My next aquatic adventure is far warmer, but a lot scarier. We’re off to hunt barramundi, a fighting fish that lives in the brackish rivers around here. From the chopper, we spot a group of Franz’s other guests at Steve’s Hole, a bend in the snaking Bullo River. We also spy a five-meter saltwater crocodile disappearing into the murky water about 200 meters from where they are perched on the bank. These prehistoric beasts are everywhere up here—we’re just inland from the Joseph Bonaparte Gulf—and they are perfect killing machines. Two days earlier, Geoff Pike, who runs a cruise along the nearby Victoria River, told me about a stock horse having to be put down after an enormous “saltie” lunged out of the water and bit into its hindquarters. “They move at about 60 kilometers an hour out of the water over the first six meters,” he said. “After that, you can outrun them.” His words flash through my mind as I cast my fishing line into Steve’s Hole. Across the water, I can see another huge reptile sunning itself on the sand.

Franz has left us with Trevor Bennett, Bullo’s angling guide. In the warm wet season up here, he says, fishermen pull barramundi in all day. But it’s cold during our visit (at least for the Northern Territory) and so the going is slow. We haul in just one fish before Bennett decides it’s time to pack up and move on. Half an hour later we arrive at a rock weir called the Crossing. Eager to have another go at the elusive fish, I jump out of the four-wheel drive before it comes to a complete stop. A friend chides me jokingly for being so eager. “Well, you can’t catch anything if your line’s not in,” Bennett says. I’m not sure if he’s talking about fishing or if this is a metaphor for life.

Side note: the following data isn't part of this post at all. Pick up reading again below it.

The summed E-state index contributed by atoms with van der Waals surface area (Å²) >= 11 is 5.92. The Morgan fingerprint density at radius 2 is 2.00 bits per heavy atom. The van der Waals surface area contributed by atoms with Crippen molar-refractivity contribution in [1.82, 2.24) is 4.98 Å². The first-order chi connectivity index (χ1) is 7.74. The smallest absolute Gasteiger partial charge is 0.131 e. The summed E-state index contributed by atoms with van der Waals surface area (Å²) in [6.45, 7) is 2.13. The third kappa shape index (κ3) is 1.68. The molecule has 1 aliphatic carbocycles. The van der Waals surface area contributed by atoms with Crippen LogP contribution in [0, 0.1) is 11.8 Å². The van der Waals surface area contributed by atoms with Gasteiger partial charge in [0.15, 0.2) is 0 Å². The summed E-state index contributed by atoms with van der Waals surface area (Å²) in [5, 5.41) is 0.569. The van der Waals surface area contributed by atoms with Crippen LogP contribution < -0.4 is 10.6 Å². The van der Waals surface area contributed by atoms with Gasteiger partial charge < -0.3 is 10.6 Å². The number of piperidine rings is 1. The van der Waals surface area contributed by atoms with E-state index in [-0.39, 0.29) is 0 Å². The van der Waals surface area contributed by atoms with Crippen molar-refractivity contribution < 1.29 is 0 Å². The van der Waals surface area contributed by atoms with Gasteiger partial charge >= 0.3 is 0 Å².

“You’ve got a lot of good sayings, Trev.”

“So did my dad,” he shrugs. “You had to polish ’em up a bit, though.”